Exodus of doctors from Frisbie hospital, patients explode HCA management
ROCHESTER – Since the acquisition in 2020 of the non-profit Frisbie Memorial Hospital by for-profit HCA Healthcare, 12 of 14 affiliated primary care physicians have left Frisbie and patients who lose their physicians are angry and frustrated.
The doctors explained that those who left Frisbie made the decision as individuals.
“It wasn’t something that was done as a group,” said Dr. Deborah Harrigan. “Based on what they saw, each doctor made this decision on their own. “
Harrigan, a primary care physician, has resigned and will begin a new position in August at the Northeastern Vermont Regional Hospital in St. Johnsbury.
She said what happened at Rochester Community Hospital was a perfect storm of events that made her see a lack of support for medical staff, in a situation she believed unlikely to change.
“They are for profit and I respect the fact that they have to make money,” Harrigan said. “However, what I see is that they are working to serve their shareholders, and that is more important to them than what is good for our communities.”
The hospital responds
In an interview last week, Frisbie CEO and Interim Chairman Matt Larkin confirmed the exodus of general practitioners.
“Yes, it has happened and we are working to make sure we can support the hospital with local coverage as we actively recruit new staff,” Larkin said last week. “It’s not a RIF (reduction in strength). Sometimes when an organization changes administration, we can see attrition. These doctors who have left are fantastic, and we hope that as they go of our reorganization, some will be able to return. Some of them will stay there and others may leave the region.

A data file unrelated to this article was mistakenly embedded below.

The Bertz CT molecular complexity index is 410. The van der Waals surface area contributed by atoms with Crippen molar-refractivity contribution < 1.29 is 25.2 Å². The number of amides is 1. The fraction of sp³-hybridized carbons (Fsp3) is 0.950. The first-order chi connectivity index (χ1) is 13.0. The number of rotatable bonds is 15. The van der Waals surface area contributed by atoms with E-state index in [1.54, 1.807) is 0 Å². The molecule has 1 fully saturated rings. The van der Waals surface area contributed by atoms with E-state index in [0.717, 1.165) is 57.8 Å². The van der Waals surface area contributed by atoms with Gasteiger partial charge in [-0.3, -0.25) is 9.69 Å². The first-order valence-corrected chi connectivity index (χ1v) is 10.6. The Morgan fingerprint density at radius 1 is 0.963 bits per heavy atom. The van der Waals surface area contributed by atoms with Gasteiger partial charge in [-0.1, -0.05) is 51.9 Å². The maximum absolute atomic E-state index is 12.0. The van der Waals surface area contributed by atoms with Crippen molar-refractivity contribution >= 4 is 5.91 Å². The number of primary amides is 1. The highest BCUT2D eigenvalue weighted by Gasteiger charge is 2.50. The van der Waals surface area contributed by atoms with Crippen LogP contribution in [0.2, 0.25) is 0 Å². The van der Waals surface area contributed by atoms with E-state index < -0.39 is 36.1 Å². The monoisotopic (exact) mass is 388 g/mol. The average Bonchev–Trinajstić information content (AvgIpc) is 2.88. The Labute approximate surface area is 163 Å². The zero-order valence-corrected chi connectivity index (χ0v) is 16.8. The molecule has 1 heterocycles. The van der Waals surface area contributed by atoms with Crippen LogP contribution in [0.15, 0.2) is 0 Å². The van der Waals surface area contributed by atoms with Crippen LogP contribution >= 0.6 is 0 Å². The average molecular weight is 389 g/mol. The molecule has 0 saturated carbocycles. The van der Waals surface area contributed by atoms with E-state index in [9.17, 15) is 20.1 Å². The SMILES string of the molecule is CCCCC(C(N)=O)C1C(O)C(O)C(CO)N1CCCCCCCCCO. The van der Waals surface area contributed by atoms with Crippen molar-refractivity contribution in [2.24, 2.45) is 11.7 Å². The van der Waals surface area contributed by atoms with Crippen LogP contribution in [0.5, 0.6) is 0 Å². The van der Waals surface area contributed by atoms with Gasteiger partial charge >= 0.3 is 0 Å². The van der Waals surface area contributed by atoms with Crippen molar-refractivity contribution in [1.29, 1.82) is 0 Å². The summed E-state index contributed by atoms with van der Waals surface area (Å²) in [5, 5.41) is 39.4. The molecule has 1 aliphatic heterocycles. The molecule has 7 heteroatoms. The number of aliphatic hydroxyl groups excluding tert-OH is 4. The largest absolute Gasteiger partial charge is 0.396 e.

Frisbie Memorial Hospital, being part of HCA Health, has grown from a not-for-profit community hospital to a for-profit company that operates hospitals in the US and UK. In New Hampshire, HCA also operates Portsmouth Regional Hospital and Parkland Medical Center in Derry.
Larkin said Frisbie’s goal as he reconstructs the practices is for some of the doctors who leave to take a look at what they’re doing and want to come back. He said five to six practices are affected by the departure of doctors. He said Frisbie is looking to help any patients who might be concerned about coverage.
A prepared statement sent from Frisbie on Monday afternoon said “HCA Healthcare’s acquisition of Frisbie Memorial Hospital in 2020 gave the facility, which risked being unable to serve the community, to have a stronger financial footing to build on its legacy of service to the Rochester community. While the acquisition was complicated because it took place weeks before the pandemic has changed the health sector and impacted our community in ways no one could have imagined, HCA Healthcare has invested over $ 25 million to improve patient care over the past year (some of these investments are detailed in the links below as examples of our commitment to invest in this community). “
Leaving doctor: “We ended up without medical assistants”
Harrigan said that when HCA took over the business, the company started cutting back on doctors and support staff, and many people left because wages were better elsewhere.